You know, movies share a lot of similarities with video games. Pretty visuals. Imaginative worlds. The lack of originality and an over-reliance on rebooting financially successful properties to play on people’s nostalgia in order to drain their wallets dry. Especially that last part! The Mortal Kombat video games were rebooted back in 2011, and after that game made a lot of money, someone in Hollywood said, “Let’s do that, too!” And so, here we are again, watching pretty visuals form an imaginative world that’s devoid of originality.
I’m just going to go ahead and say this: the opening to this movie is freaking amazing! No joke! I was so hooked after the prologue…and then I was quickly reminded that I’m watching a video game movie. The story is merely an excuse to introduce a full fighting game roster of characters to us and get plenty of fights in. If you're looking for something with emotional depth or some glimmer of a life lesson, look elsewhere. This is Mortal freaking Kombat. There is fighting. There is yelling. There is blood. Moral of the story? Punch your way out of your problems. Oh, and love is important too or something like that. To be fair though, as far as video game-based stories go, this isn't the worst one. It certainly establishes the world and its nonsense in a comprehensible fashion. As someone who hasn't played any of the games outside of the original arcade machines, I followed along just fine, but I definitely had to tell myself to turn off my brain and enjoy the carnage before me.
Speaking of, the whole point of Mortal Kombat is to pit two expert fighters and have them beat the brains out of each other--literally! So how are the fights? Honestly, outside of the first and last fight, I wasn't too impressed. Don't get me wrong, though. There were definitely some cool and absolutely brutal moves thrown around, but I felt like I needed a better view. In some of my favorite martial arts movies, you can see the intricacies and masterful movements done by the actors, and it can be mesmerizing watching them block, counter, and evade each other. That certainly happens here but, unfortunately, not enough. Most of the time, the fights are so claustrophobic that the camera angles can't showcase the talent in the choreography. There were a lot of over-the-shoulder shots and close-ups that hid a lot of the technique in the moves. A punch isn't merely a punch in martial arts. It's an extension of so many moving parts, and you can't admire the bodywork if the camera is hiding behind a shoulder. The fights could have been showcased better, but I think the filmmakers can do better next time, now that they've had some practice in the making of this movie.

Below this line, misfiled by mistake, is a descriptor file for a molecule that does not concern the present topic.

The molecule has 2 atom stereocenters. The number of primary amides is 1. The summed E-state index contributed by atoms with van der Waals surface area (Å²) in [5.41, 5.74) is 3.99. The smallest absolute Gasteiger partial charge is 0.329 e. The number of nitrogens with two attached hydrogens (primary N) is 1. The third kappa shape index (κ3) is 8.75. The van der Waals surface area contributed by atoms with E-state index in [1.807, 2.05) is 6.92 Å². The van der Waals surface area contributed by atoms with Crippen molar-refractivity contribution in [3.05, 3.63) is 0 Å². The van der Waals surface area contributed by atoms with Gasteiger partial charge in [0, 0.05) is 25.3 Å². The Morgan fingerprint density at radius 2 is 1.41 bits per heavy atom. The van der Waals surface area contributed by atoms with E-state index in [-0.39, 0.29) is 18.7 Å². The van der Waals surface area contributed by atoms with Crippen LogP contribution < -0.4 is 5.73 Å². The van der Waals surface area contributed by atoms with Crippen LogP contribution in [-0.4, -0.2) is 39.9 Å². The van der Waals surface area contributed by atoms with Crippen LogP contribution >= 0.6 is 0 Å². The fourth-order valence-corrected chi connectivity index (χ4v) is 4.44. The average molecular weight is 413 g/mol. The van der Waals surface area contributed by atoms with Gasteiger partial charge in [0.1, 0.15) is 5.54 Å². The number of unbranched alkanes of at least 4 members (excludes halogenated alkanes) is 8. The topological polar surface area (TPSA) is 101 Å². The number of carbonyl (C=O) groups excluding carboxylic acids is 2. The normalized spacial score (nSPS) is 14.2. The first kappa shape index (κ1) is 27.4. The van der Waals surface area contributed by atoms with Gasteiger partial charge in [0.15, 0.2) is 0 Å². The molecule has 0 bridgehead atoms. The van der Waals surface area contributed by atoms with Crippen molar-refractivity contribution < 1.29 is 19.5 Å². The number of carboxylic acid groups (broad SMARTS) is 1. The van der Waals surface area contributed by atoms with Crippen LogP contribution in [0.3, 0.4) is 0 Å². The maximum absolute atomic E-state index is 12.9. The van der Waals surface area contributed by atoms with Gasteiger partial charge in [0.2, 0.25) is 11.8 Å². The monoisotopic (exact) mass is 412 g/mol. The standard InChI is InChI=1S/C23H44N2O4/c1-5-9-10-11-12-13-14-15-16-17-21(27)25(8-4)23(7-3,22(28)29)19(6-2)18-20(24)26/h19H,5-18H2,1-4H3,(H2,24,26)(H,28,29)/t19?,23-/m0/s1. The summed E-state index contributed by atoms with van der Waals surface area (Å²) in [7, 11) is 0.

As for the punches and kickers, everyone did a good job…with the script they were given. I never thought anyone did a bad job acting, but I can see some people being turned off by some of it. It's like the games themselves–over-the-top, edgy, and cheesy. I found it appropriate for the tone of the movie. Everyone basically is so serious that it comes off campy, which resulted in more or less a fun experience. They even keep their faces straight when saying catch phrases while being broody. Basically, the actors are fun to watch, despite the dialogue being absolutely ridiculous at times, if you don't mind being reminded of Saturday morning heroes fighting obnoxious villains that laugh as they make their getaway.
As far as video game movies go, Mortal Kombat can safely say that it's not the worst one. In fact, my wife, who knows even less about Mortal Kombat than I do, watched it with me (as payback for having me watch every Tinker Bell movie), and to my surprise, she had a decent time with it. I don't think she'll ever watch it again, but she didn't hate her time watching it. It's not a flawless victory, but it won the fight that it set out to win. Just by a smidgen.
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